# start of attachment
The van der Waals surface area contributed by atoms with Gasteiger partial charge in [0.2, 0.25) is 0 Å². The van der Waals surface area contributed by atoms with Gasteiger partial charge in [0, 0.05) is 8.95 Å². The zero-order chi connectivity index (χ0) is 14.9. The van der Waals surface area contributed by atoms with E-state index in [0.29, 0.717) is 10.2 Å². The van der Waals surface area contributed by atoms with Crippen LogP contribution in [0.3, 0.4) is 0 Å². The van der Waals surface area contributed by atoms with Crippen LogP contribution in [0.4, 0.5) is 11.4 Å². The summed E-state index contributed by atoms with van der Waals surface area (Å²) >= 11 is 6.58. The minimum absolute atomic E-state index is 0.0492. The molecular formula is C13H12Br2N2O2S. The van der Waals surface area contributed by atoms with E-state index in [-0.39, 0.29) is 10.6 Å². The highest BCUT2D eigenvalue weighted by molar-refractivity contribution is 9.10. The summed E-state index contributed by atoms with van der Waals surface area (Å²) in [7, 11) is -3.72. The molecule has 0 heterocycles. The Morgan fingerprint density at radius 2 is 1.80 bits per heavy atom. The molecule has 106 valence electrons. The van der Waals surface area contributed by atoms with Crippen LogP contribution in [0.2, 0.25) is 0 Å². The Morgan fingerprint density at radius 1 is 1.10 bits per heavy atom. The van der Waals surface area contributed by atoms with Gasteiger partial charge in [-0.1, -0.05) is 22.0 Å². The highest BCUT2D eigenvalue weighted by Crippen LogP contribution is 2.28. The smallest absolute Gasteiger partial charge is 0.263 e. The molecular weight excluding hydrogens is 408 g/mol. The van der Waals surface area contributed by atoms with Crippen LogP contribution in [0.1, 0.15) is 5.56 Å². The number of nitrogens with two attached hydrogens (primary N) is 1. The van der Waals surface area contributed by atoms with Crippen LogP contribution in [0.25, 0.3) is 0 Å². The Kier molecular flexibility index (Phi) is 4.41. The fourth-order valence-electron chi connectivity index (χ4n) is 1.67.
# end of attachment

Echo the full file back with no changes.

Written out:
The van der Waals surface area contributed by atoms with Gasteiger partial charge in [0.2, 0.25) is 0 Å². The van der Waals surface area contributed by atoms with Gasteiger partial charge in [0, 0.05) is 8.95 Å². The zero-order chi connectivity index (χ0) is 14.9. The van der Waals surface area contributed by atoms with E-state index in [0.29, 0.717) is 10.2 Å². The van der Waals surface area contributed by atoms with Crippen LogP contribution in [0.3, 0.4) is 0 Å². The van der Waals surface area contributed by atoms with Crippen LogP contribution in [0.4, 0.5) is 11.4 Å². The summed E-state index contributed by atoms with van der Waals surface area (Å²) >= 11 is 6.58. The minimum absolute atomic E-state index is 0.0492. The molecular formula is C13H12Br2N2O2S. The van der Waals surface area contributed by atoms with E-state index in [-0.39, 0.29) is 10.6 Å². The highest BCUT2D eigenvalue weighted by molar-refractivity contribution is 9.10. The summed E-state index contributed by atoms with van der Waals surface area (Å²) in [7, 11) is -3.72. The molecule has 0 heterocycles. The Morgan fingerprint density at radius 2 is 1.80 bits per heavy atom. The molecule has 106 valence electrons. The van der Waals surface area contributed by atoms with Crippen LogP contribution in [0.2, 0.25) is 0 Å². The Morgan fingerprint density at radius 1 is 1.10 bits per heavy atom. The van der Waals surface area contributed by atoms with Gasteiger partial charge in [-0.1, -0.05) is 22.0 Å². The highest BCUT2D eigenvalue weighted by Crippen LogP contribution is 2.28. The smallest absolute Gasteiger partial charge is 0.263 e. The molecular weight excluding hydrogens is 408 g/mol. The van der Waals surface area contributed by atoms with Crippen LogP contribution in [0.1, 0.15) is 5.56 Å². The number of nitrogens with two attached hydrogens (primary N) is 1. The van der Waals surface area contributed by atoms with Crippen LogP contribution in [0.25, 0.3) is 0 Å². The Kier molecular flexibility index (Phi) is 4.41. The fourth-order valence-electron chi connectivity index (χ4n) is 1.67.